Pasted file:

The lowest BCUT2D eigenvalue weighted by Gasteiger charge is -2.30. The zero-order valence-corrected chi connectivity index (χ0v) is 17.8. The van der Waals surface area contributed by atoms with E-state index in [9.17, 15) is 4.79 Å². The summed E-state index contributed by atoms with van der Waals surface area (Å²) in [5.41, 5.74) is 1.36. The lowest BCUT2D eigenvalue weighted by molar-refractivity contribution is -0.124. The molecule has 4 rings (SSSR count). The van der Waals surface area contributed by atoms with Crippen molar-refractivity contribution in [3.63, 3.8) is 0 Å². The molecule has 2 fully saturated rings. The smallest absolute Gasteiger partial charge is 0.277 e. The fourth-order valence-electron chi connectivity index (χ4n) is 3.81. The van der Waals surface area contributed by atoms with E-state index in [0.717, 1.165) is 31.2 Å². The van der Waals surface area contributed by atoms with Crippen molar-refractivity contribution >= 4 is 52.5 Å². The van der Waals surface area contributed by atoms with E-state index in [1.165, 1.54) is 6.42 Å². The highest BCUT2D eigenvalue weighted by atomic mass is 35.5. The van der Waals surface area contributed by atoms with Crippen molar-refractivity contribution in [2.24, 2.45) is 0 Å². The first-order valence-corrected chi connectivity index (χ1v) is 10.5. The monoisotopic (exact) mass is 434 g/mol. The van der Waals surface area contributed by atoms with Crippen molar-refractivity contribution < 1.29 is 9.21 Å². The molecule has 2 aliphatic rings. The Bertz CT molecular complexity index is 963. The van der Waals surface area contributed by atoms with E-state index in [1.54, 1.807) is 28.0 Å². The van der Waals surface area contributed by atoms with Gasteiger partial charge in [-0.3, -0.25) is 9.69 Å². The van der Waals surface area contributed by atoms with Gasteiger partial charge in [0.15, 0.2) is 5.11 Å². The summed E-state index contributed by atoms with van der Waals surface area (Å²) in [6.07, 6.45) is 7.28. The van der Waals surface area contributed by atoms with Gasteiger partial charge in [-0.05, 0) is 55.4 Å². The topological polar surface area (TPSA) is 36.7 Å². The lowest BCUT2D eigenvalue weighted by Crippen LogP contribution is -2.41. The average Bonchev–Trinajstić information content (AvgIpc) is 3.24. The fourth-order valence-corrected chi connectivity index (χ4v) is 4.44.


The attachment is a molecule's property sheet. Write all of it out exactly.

The lowest BCUT2D eigenvalue weighted by Gasteiger charge is -2.30. The zero-order valence-corrected chi connectivity index (χ0v) is 17.8. The van der Waals surface area contributed by atoms with E-state index in [9.17, 15) is 4.79 Å². The summed E-state index contributed by atoms with van der Waals surface area (Å²) in [5.41, 5.74) is 1.36. The lowest BCUT2D eigenvalue weighted by molar-refractivity contribution is -0.124. The molecule has 4 rings (SSSR count). The van der Waals surface area contributed by atoms with Crippen molar-refractivity contribution in [3.63, 3.8) is 0 Å². The molecule has 2 fully saturated rings. The smallest absolute Gasteiger partial charge is 0.277 e. The fourth-order valence-electron chi connectivity index (χ4n) is 3.81. The van der Waals surface area contributed by atoms with E-state index in [0.717, 1.165) is 31.2 Å². The van der Waals surface area contributed by atoms with Crippen molar-refractivity contribution >= 4 is 52.5 Å². The van der Waals surface area contributed by atoms with E-state index in [1.165, 1.54) is 6.42 Å². The highest BCUT2D eigenvalue weighted by atomic mass is 35.5. The van der Waals surface area contributed by atoms with Crippen molar-refractivity contribution in [2.24, 2.45) is 0 Å². The first-order valence-corrected chi connectivity index (χ1v) is 10.5. The monoisotopic (exact) mass is 434 g/mol. The van der Waals surface area contributed by atoms with Crippen molar-refractivity contribution < 1.29 is 9.21 Å². The molecule has 2 aliphatic rings. The Bertz CT molecular complexity index is 963. The van der Waals surface area contributed by atoms with E-state index in [1.54, 1.807) is 28.0 Å². The van der Waals surface area contributed by atoms with Gasteiger partial charge in [-0.3, -0.25) is 9.69 Å². The van der Waals surface area contributed by atoms with Gasteiger partial charge in [0.15, 0.2) is 5.11 Å². The summed E-state index contributed by atoms with van der Waals surface area (Å²) in [6.07, 6.45) is 7.28. The van der Waals surface area contributed by atoms with Gasteiger partial charge in [-0.05, 0) is 55.4 Å². The topological polar surface area (TPSA) is 36.7 Å². The lowest BCUT2D eigenvalue weighted by Crippen LogP contribution is -2.41. The average Bonchev–Trinajstić information content (AvgIpc) is 3.24. The fourth-order valence-corrected chi connectivity index (χ4v) is 4.44.